Unless you’ve been living under a rock, you’ll have heard of the ketogenic diet. It’s a low-carb, high-fat, moderate-protein food plan that promises to slice inches off your waist by putting your body into a metabolic state called ‘ketosis’. The lure of nigh-on unlimited steak and bacon is enough to tempt even the hardiest pizza fiend, but how does the diet stack up?
The ketogenic diet was developed in 1924 by Dr. Russell Wilder as a treatment for epilepsy. Nearly 100 years on, there is still massive hype about the diet, but now, for very different purposes. You can guarantee in the office you’ll hear how someone has started it, and usually, how fantastic their initial results are, or conversely, how gruelling it is and how they’ve given up.
Following a ketogenic diet facilitates weight loss on the scales initially, by causing a substantial amount of water loss when glycogen stored in your muscles is used for fuel. According to research, each gram of glycogen is stored in human muscle with at least 3 grams of water. When it is used, the bonded water is excreted, resulting in the initial dramatic weight loss.
There is much discussion around whether a high carb or low carb diet is better when calories are matched, evidence has shown mixed results causing much controversy about the drivers behind the ketogenic diets’ success (or lack thereof). Layne Norton PhD explained that the ‘Ketogenic diet is NOT superior to calorie/protein equated, non-ketogenic diets. Actually this is the latest in a LONG (30+ ) line of studies that equate calories and protein but vary the amount of carbohydrates and fats.’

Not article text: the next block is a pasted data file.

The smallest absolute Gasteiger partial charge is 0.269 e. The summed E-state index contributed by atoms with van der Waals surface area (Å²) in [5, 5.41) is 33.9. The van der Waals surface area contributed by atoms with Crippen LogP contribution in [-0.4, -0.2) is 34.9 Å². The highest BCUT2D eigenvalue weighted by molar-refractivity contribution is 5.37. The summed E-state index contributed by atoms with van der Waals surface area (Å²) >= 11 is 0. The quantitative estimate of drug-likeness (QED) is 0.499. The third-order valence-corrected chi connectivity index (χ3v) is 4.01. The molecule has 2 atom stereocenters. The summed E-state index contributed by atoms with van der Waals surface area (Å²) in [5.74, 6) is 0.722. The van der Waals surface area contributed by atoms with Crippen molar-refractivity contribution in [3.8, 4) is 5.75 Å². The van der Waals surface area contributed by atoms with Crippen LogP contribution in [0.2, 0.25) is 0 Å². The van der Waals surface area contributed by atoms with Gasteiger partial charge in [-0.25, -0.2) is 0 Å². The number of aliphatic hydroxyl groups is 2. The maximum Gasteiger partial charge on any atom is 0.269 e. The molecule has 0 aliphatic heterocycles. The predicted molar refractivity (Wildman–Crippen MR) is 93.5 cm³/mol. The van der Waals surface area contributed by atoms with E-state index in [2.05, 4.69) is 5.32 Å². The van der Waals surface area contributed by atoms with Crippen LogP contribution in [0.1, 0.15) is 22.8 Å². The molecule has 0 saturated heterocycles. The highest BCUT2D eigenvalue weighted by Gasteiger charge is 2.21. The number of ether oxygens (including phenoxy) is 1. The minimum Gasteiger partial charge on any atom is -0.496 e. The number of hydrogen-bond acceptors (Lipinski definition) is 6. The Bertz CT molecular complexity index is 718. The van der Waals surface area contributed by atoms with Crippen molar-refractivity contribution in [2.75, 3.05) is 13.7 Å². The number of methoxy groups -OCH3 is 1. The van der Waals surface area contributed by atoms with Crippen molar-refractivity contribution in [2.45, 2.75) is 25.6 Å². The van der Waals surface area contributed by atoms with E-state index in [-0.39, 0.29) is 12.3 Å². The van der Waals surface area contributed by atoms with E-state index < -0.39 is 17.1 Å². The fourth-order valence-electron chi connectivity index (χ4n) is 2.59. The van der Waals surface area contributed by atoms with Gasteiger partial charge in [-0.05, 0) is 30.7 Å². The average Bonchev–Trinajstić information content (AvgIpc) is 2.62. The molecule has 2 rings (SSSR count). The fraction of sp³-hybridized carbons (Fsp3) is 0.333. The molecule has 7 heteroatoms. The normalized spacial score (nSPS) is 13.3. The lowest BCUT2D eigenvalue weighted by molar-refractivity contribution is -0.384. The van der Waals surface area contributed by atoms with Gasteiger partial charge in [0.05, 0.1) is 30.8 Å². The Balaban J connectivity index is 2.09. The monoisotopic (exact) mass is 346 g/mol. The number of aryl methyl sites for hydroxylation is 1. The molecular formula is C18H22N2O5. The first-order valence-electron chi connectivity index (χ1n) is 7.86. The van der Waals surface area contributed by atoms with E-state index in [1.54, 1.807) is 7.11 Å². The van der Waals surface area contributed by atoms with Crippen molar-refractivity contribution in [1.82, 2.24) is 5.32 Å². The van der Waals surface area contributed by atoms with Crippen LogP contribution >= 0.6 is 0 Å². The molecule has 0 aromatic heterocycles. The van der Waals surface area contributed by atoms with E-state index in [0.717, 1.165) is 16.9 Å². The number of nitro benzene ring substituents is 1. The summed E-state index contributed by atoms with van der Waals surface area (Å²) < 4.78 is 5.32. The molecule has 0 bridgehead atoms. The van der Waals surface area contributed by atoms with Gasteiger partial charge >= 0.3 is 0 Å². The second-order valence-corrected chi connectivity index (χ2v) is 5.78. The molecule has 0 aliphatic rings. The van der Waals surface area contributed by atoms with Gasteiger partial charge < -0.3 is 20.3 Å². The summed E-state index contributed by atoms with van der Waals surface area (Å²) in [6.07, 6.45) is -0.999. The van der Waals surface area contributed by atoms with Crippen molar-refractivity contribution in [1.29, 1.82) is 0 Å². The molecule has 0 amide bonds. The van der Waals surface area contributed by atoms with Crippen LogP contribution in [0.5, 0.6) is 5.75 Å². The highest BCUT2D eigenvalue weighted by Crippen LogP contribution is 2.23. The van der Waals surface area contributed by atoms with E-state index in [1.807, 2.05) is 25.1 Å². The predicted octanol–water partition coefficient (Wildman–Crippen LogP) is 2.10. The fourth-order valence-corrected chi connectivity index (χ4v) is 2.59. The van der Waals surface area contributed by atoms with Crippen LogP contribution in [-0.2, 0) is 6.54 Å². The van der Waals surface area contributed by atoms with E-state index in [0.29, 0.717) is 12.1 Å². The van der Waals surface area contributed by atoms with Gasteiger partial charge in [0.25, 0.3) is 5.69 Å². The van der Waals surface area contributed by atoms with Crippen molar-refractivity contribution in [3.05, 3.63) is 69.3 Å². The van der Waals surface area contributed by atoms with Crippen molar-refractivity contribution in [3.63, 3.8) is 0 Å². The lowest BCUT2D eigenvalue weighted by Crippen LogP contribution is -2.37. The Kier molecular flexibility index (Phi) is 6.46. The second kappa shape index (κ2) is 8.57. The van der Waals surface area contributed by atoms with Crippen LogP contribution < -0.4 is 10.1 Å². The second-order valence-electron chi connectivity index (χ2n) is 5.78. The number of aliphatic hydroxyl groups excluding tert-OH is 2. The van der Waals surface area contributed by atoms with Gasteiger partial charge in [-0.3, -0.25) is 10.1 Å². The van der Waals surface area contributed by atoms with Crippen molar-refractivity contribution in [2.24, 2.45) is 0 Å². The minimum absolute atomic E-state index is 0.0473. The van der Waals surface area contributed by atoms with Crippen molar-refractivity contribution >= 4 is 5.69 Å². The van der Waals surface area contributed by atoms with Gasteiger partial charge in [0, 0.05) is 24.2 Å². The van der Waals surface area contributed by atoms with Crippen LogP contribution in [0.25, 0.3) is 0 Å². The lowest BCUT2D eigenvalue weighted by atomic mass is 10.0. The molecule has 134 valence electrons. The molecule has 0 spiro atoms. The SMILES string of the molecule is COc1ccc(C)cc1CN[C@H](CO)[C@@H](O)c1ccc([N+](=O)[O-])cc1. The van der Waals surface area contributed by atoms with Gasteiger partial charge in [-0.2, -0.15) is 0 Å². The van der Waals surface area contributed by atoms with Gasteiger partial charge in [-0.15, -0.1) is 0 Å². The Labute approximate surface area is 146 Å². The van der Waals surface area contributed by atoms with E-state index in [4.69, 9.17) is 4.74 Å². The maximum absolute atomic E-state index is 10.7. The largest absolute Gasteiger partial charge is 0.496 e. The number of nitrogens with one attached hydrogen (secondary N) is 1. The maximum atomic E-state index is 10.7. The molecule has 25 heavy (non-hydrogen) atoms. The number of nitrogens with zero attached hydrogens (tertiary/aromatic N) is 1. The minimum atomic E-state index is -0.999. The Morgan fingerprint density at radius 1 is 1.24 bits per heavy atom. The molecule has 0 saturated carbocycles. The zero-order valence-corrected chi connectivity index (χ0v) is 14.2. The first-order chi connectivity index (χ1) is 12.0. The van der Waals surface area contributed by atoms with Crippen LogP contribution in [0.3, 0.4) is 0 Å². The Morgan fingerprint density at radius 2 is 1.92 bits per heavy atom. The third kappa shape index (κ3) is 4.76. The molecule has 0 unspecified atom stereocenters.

However there are undeniable benefits of how the keto diet effects your calorie intake. According to the Harvard School of Public Health including namely a reduction in appetite and increase in the thermic effect of food (how much energy you use to digest food).
We know that with all the conflicting information, it can be confusing when choosing the correct diet for you. MH have answered all of your burning questions about the keto diet plan and what it entails.
What Are the Basic Rules of Keto?
The keto diet requires fat to comprise between 60 to 80 per cent of your total calories. Protein makes up around 10 to 15 per cent, and the remaining 5 per cent comes from carbs. Exactly how many grams you should get depends on your energy needs, and there are a wealth of online calculators that can help you work it out. Generally speaking, you won’t eat more than 25 grams of carbs each day; equivalent to one slice of wholewheat bread or a small apple.
What Are the Top 10 Keto Foods?
If you’re considering starting a keto diet plan, get to know these foods:
- Meat: steak, chicken, turkey, pork
- Fish: salmon, tuna, mackerel
- Eggs: whichever way you prefer them!
- Vegetables: think low-carb so green veggies, tomatoes, onions etc
- Avocados: most fruits are high in carbs so are to be avoided, but avocados are definitely on the keto shopping list
- Berries: these are the exception when it comes to fruit, due to their low carbohydrate content
- Healthy oils: extra virgin, coconut and avocado oil
- Nuts and seeds: almonds, walnuts, flax seeds, pumpkin seeds, chia seeds etc
- Cheese: cheddar, goat, cream, blue and mozzarella
- Butter and cream: especially the grass-fed variety
Foods to Avoid on the Keto Diet
With the keto diet you should avoid foods that are high in carbohydrates, such as the following.
- Fruit: except for avocados and berries obviously
- Alcohol: the carb content of alcohol is sure to throw you out of ketosis. Avoid
- Foods and drinks high in sugar: cakes and fizzy drinks are off the keto menu
- Beans or legumes: peas, kidney beans, lentils, chickpeas etc
- Grains or starches: avoid wheat-based products like rice, pasta, cereal etc